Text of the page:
Chorus shares get hammered

By Hamish Fletcher

Chorus shares are being hammered, as it says it'll help with a probe into its finances - to see if it can still complete its building of an ultrafast broadband network. Photo / Glenn Taylor
Chorus shares are being hammered, as it says it'll help with a probe into its finances - to see if it can still complete its building of an ultrafast broadband network. Photo / Glenn Taylor

Chorus says it will be as "transparent as it can" with the Government-commissioned firm assessing its finances as its shares dropped another further 10 per cent in early trading.

The infrastructure company, however, said appropriate arrangements "including confidentiality undertakings" will need to be put in place to make sure it meets its listing requirements with the NZX.

"We will be as transparent as we can in our engagements with your independent adviser. As a listed company we will need to ensure that appropriate arrangements (including confidentiality undertakings) are put in place to ensure compliance with listing rules and securities laws. As standard commercial practice we will also need to understand the conflicts position of your independent adviser. We are happy to work with your officials on setting up appropriate arrangements," Chorus said in a letter to ICT Minister Amy Adams.

Chorus' share price took another hammering yesterday, falling 21.5c to close at $2.10 - the lowest since the company listed in 2011. In early trading this morning, Chorus share price was down to $1.87 or 10.95 per cent.

More than $200 million has been wiped off the company's value since the Commerce Commission announced cuts to broadband prices on Tuesday.

Read the full Commerce Commission report here.

The third day of Chorus' tumbling share price came as the Government announced it would commission an independent review of the company's financial position and its ability to deliver ultra-fast broadband (UFB).

The commission on Tuesday made a 23 per cent cut to what Chorus charges internet retailers such as Orcon or Vodafone for monthly broadband services and line access over its copper network.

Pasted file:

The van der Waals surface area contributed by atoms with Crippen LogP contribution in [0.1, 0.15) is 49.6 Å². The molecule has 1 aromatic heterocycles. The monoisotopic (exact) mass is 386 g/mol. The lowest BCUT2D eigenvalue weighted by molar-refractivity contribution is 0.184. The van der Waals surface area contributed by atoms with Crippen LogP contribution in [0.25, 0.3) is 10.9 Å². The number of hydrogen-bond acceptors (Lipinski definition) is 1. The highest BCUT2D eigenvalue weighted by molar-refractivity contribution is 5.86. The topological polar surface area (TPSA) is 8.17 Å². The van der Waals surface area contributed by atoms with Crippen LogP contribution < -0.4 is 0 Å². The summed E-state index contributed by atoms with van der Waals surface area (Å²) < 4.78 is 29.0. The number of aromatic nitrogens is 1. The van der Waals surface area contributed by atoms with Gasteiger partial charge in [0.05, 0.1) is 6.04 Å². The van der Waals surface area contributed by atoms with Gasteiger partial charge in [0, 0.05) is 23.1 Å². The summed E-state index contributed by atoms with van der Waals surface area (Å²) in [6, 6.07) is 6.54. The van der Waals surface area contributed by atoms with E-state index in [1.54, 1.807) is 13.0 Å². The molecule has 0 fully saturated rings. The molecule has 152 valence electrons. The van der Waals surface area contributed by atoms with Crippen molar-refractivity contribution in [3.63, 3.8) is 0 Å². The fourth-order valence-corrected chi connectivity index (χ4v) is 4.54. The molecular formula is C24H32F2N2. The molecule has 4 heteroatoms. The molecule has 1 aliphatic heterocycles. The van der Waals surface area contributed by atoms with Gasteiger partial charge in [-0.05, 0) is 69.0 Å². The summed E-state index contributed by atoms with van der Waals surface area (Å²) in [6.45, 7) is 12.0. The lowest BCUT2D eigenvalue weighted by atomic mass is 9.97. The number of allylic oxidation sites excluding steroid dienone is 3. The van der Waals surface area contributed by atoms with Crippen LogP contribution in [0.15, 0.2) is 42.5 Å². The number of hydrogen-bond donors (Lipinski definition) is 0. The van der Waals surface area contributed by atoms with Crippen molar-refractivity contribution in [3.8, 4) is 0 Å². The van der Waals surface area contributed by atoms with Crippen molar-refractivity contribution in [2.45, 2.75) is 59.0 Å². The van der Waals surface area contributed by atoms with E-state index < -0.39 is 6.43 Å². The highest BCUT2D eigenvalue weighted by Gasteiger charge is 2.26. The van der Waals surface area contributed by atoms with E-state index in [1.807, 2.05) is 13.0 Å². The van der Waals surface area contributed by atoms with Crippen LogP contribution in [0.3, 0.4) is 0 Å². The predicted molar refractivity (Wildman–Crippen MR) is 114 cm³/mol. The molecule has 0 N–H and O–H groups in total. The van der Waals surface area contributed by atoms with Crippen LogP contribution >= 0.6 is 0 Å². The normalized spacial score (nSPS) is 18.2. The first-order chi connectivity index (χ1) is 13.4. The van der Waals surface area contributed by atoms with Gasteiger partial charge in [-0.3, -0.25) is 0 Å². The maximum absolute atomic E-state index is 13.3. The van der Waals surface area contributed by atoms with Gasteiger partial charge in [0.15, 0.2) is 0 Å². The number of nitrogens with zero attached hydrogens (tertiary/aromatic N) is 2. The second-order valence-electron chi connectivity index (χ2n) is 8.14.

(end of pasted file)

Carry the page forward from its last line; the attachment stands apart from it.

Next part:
While Tuesday's cut was not as severe as the almost 28 per cent price drop the regulator tabled in a draft decision last year, Chorus said the move would hit its earnings before interest, tax, depreciation and amortisation (ebitda) by $142 million each year. Chorus claimed the decision would lead to a $1 billion funding shortfall.

Chief executive Mark Ratcliffe said it meant Chorus "simply will not be able to borrow the sums of money we need to make up to a $3 billion investment in UFB".

Before Tuesday, the Government had proposed intervening in the market and setting copper prices directly. In announcing the review yesterday, Adams said the Government and the wider public needed a "very clear steer" on whether the price cut put the "rollout of UFB at jeopardy".

"UFB is something that New Zealand wants, it's something critically important to our future and if this is going to jeopardise it then we need to have a very clear debate around whether the difference between a potential $10 or $5 drop in the copper price is worth putting that at risk."

A group opposing the Government's proposed intervention, the Coalition for Fair internet Pricing, said the review of Chorus' financial position was "a very positive step in the right direction".

Adams said the question the Government was asking in the review was whether, based on the commission's copper prices, it was realistic that Chorus was going to be able to fulfil its contractual obligations to build UFB and the rural broadband initiative.

"That's not about saying, 'Can Chorus carry on business as usual without making any internal change?', it's are they able, within the options available to them and in terms of their internal structuring, able to complete their contractual obligations at those prices? If the answer to that is yes, they are, then I suggest the issue ends at that point."

Adams said the Government had not yet selected the firm to conduct the review but it would need to find one that was "clearly independent from all the parties" involved in this issue.

She hoped the review, which will be released publicly, would be finished by the end of the year.

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- NZ Herald

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